'Now, people get it': Bikers, runners join Veterans Day Parade in Corktown

James David Dickson
The Detroit News
Motorcyclists escort runners and walkers of the 4 Star 4 Mile Race along Trumbull Avenue in Corktown on Sunday, November 10, 2019.

Detroit — As Gene Bierl was returning home from the Vietnam War in 1972, he was told not to wear his uniform.

"There was so much protest against the Vietnam War," said Bierl, 70. "They didn't realize that we were just patriots doing our duty."

The experience of veterans such as Terry Baxter, 68, who returned from the war in 1970, may explain why: "People just stared," Baxter said. 

No one thanked him for serving his country in the unpopular war, which wouldn't end for five more years. No one picked up the tab on his lunch.

On Sunday, Baxter, a Navy veteran, wore a sticker on his motorcycle helmet that said "Salvation is for wimps."

Bierl and Baxter are members of the VFW Riders Group, which had a presence of motorcycles lined up on Trumbull, south of Michigan Avenue, ahead of the 11 a.m. start to the 2019 Detroit Veterans Day Parade.

The group, about two years old, has been known to ride hundreds of miles together, when duty to their brotherhood requires it.

Detroit’s Veterans Day Parade, in its 14th year, starts at the IBEW Local 58 union hall in Corktown and continues west on Michigan Avenue.

But on Sunday its trek would be much shorter: from Trumbull and Howard, in the Corktown area of Detroit, to the Michigan Central train station on Michigan Avenue.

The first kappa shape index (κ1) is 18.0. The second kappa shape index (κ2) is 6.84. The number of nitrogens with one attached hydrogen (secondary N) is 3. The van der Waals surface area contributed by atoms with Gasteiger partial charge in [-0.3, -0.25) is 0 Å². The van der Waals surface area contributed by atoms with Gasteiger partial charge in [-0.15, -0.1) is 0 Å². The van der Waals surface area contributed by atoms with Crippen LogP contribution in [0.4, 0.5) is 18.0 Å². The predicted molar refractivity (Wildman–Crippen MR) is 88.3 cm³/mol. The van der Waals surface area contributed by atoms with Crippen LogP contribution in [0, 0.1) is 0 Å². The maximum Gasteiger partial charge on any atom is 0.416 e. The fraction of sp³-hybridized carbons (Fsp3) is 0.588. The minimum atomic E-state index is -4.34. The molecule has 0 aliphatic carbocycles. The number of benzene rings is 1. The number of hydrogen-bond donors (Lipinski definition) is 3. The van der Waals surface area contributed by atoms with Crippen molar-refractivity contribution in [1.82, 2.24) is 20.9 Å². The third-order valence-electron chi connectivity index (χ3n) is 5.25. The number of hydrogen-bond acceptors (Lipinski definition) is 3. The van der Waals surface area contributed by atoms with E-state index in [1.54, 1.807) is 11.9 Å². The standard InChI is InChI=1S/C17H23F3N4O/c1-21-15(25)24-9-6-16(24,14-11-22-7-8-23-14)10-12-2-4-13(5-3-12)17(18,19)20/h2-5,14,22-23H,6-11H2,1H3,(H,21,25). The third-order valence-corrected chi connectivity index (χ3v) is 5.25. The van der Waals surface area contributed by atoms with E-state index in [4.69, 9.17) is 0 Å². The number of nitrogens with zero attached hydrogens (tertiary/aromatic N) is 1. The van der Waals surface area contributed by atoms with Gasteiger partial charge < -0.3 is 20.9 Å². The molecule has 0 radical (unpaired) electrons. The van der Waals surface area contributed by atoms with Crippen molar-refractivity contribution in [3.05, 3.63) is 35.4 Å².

Bikers would ride together on the left side of the road. Alongside them, to the right, were the hundreds of runners in the midst of a four-mile trot. Sunday was the 244th anniversary of the U.S. Marine Corps.

On Monday, Veterans Day continues a tradition that started 100 years ago, in 1919, when Armistice Day commemorated the end of World War I a year earlier.

On Nov. 11, 1919, President Woodrow Wilson said that "the reflections of Armistice Day will be filled with solemn pride in the heroism of those who died in the country’s service and with gratitude for the victory, both because of the thing from which it has freed us and because of the opportunity it has given America to show her sympathy with peace and justice in the councils of the nations," according to the U.S. Library of Congress. 

The Detroit Veterans Day Parade is a much more recent creation, starting about a decade and a half ago to resume a custom that "fell off" by the time creator Richard Chatman, now 70, found lacking after returning home as an Air Force veteran in 1972.  

More:Veterans want to 'return patriotism' to Detroit

"I remember going to Veterans Day parades when I was a child within the city, but don't know why it fell off," Chatman previously has said.

Elizabeth Stanhope, 37, came down to Detroit from Attica, in Lapeer County, staying at a nearby friend's house Saturday night to be closer to the race site.

A wheelchair user for the last 21 years, after suffering a spinal cord injury in a car crash, Stanhope said "patriotism is what brought me out."

Her ex-husband is an Army veteran, but at this point her admiration for military service is bigger than a familial connection.

"You should be here, I should be here — anybody in the state of Michigan should be here," Stanhope said before the horn sounded to start the four-mile race. "This is the one day a year they get honor and tribute, but it should be year-round."